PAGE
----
Thursday, April 26, 2018

Hidden investors helped fund foreclosure fraud in Georgia scam tied to Sean Hannity, and the same scenario might have unfolded in our Alabama case

Sean Hannity, of Fox News
Unidentified investors in Georgia funded foreclosure fraud involving a real-estate broker connected to Fox News' Sean Hannity. Evidence suggests a similar scenario might have been at the heart of our wrongful foreclosure in Alabama.

That means well-heeled and hidden investors need to be identified -- in both the Jeff Brock case in Georgia (involving a Hannity shell company) and the Shuler foreclosure in Shelby County, Alabama (involving at least two house-flipping companies).

In our case, we plan to seek investors' identities via a federal lawsuit and a criminal complaint. We do not intend to sit back and let rich people get away with financing the theft of our house, via a wrongful, and possibly fraudulent, foreclosure.

While Brock pleaded guilty to fraud and conspiracy in the Georgia case and spent six months in federal prison, he did not conduct the scam alone; he had help on the front end from two conspirators who also pleaded guilty, and he had financing from investors who never have been held accountable for their role in stealing funds that, in a number of cases, should have gone to homeowners. From a report at the Daily Beast:

According to the government sentencing memorandum from when Brock was sent to federal prison for a scheme involving numerous rigged auctions, the payoff for the Lakewood Drive house was $3,770. The memorandum notes that the actual payoff money in all Brock’s crooked auctions came not from Brock himself but from investors who bankrolled his acquisition of foreclosed houses. He or, in his absence, his representative provided the investor invoices for what were described as “finder’s fees.”

“Brock did not use his own money to pay Doughty and Sullivan for not bidding competitively at the December 6, 2011 auctions; rather, he used money that outside investors had given him to acquire foreclosed properties,” the memorandum says, “To keep his investors informed, Brock instructed an employee to send them invoices documenting the payments that he made.”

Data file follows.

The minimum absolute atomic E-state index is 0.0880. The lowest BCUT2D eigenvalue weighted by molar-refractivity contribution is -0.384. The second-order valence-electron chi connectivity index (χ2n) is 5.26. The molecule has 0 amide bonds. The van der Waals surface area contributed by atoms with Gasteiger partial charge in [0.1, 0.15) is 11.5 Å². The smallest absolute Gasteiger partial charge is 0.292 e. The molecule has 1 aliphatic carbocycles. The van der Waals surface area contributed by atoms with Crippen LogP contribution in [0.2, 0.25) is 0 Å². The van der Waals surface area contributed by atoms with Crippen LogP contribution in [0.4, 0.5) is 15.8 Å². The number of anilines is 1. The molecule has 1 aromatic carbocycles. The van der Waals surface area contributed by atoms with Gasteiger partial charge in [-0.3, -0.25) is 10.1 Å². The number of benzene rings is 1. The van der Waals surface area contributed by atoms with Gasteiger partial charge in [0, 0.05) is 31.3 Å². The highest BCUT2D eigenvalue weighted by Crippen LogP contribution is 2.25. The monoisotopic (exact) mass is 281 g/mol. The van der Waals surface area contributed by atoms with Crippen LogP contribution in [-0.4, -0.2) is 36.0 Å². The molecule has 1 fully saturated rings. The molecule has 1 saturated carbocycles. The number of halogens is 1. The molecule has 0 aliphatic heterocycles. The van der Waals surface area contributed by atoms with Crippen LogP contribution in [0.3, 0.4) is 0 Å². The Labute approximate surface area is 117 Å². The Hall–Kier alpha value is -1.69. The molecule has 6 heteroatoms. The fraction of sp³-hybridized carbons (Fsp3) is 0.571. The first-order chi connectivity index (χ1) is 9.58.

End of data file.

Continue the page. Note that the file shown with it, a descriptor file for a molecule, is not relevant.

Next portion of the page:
The employee dutifully prepared an invoice documenting a $3,770 payoff for the Lakewood house. The sum seems altogether reasonable considering that county records show Brock paid only $21,130 for a house that had been purchased back in 1999 for $95,000 and subsequently carried a mortgage of $155,000.

The obvious question: Who are these investors who funded criminal activity? Right now, we don't know. From the Daily Beast:

The memorandum does not identify the investor who provided the payoff funds. Property records show that title to the house did pass from Brock to a Cobb County entity called The First Real Estate Corporation, though no purchase price is recorded and the property passed that very same day to one of Sean Hannity’s myriad shell companies, SPMKX GA LL.

Even so, however innocent he may be of actual wrongdoing, Hannity remains the beneficiary of a crooked scheme. Records show Hannity paid $54,000 for a house worth double that amount.

Whoever paid the payoff, the outcome of this deal is so messy you might think that Michael Cohen was involved. There is no indication that he had anything to do with it.

In our Alabama case, it's not clear that criminal activity was involved. But there is little doubt hidden investors were involved. By its very name, the entity that bought our home at auction (Spartan Value Investors) involves investors, and their identify is cloaked in secrecy. Roughly two weeks after buying the property, Spartan Value Investors "flipped" it to another outfit, called JAG Investment Strategies. Again, the name suggests unknown investors are involved.

Clayton Mobley, Spartan Value Investors
How do the numbers stack up in our case? Spartan bought our property for $74,359 and sold it to JAG for $98,500. That's a profit of more than $24,100 in roughly two weeks time. And our house had a market value of around $200,000. That's likely where investors made a nice chunk of change. And we made nothing, even though our house was a rare one that sold for more than the amount left on the mortgage.

There probably is not much worse in life than going through a foreclosure or an eviction -- and we have been through both. And when it appears the processes involved fraud or deceit . .  well, it's enraging.

Here is how the Daily Beast put it, in reporting on the Brock case in Georgia:

Along with describing how the investors provided the payoffs to secure a purchase price far below the actual value, the sentencing memorandum notes, “For the homeowner victims, these thefts occurred at a low point in their lives.”

The memorandum continues, “The money that Brock and his conspirators kept for themselves could have helped the victims get back on their feet, but Brock instead enriched himself.”

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